Rated: PG-13 for some drug content and brief strong language. Reviewed by: Dave Release date: August 18, 2013 Released by: Open Road
Ashton Kutcher does an admirable job channeling Apple founder Steve Jobs. The posture, speech patterns, mannerisms, etc., Kutcher has Jobs down cold. The problem lies somewhere in the script, where the end doesn't justify the means.
The ending is a total letdown, completely eliminating the last ten years of Jobs' life. Focusing more on his bad times than the 'renaissance' Jobs, who as Apple CEO brought the company back from the brink of bankruptcy. Early on, Jobs did have a vision, he just had extreme difficulty articulating it.
Those not familiar with Steve Jobs' monstrous ego and temper may be shocked by his behavior, others just won't care. Ego's notwithstanding, Jobs was indeed a true genius who predicted our vast technological revolution through the personal computer.
Most of the film focuses on his unpredictable personality, which is unfortunate. Later in life Jobs turned his life around and returned Apple to success. This aspect is only touched upon. Jobs had the makings of a true Horatio Alger success story. That the 'American Dream' is alive and well through hard work and determination. Jobs spends so much time dwelling on the negative, it has forgotten all the positives Steve Jobs brought to the world. We are all flawed human beings to some extent, that is what makes us 'human.' This film completely misses that important point.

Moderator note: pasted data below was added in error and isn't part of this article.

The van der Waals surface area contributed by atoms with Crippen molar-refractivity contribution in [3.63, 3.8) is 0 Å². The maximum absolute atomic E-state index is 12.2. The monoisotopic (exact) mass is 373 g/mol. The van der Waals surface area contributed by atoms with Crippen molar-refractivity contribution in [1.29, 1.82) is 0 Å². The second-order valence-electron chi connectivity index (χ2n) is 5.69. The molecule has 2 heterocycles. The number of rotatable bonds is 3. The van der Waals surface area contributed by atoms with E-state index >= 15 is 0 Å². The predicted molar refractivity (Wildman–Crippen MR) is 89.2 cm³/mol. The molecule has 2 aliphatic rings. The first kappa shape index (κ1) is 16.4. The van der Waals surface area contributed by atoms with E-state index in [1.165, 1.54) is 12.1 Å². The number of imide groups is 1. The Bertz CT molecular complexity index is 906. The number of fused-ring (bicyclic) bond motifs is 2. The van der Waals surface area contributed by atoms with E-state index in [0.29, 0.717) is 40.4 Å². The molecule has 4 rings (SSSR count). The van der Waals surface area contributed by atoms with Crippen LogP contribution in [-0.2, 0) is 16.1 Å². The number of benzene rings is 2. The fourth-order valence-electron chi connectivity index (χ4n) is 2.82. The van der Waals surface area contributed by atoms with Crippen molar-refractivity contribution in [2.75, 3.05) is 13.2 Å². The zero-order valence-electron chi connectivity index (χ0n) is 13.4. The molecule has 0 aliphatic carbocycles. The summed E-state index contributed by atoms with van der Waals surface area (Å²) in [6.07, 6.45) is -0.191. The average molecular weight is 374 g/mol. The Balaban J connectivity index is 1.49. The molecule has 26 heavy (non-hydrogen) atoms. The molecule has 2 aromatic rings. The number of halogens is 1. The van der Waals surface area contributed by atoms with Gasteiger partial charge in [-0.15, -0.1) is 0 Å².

Jobs treated most of those people around him like they were all expendable, as if he were doing them all a huge favor by letting them work for him. His vile, poisonous temper is legend, contributing to the overall myth of Steve Jobs. This creates a strange dichotomy, is this the 'real' Steve Jobs, or just another media-manipulated biopic. I'll go with the second option. This is the National Enquirer version of Steve Jobs' complicated life.
This movie is all surface and very little substance. I gained much more insight into Jobs from the 1999 film, Pirates Of Silicon Valley.
Let's hope Aaron Sorkin's Steve Jobs film set for release in 2014 shines a brighter light on the 'real' Steve Jobs.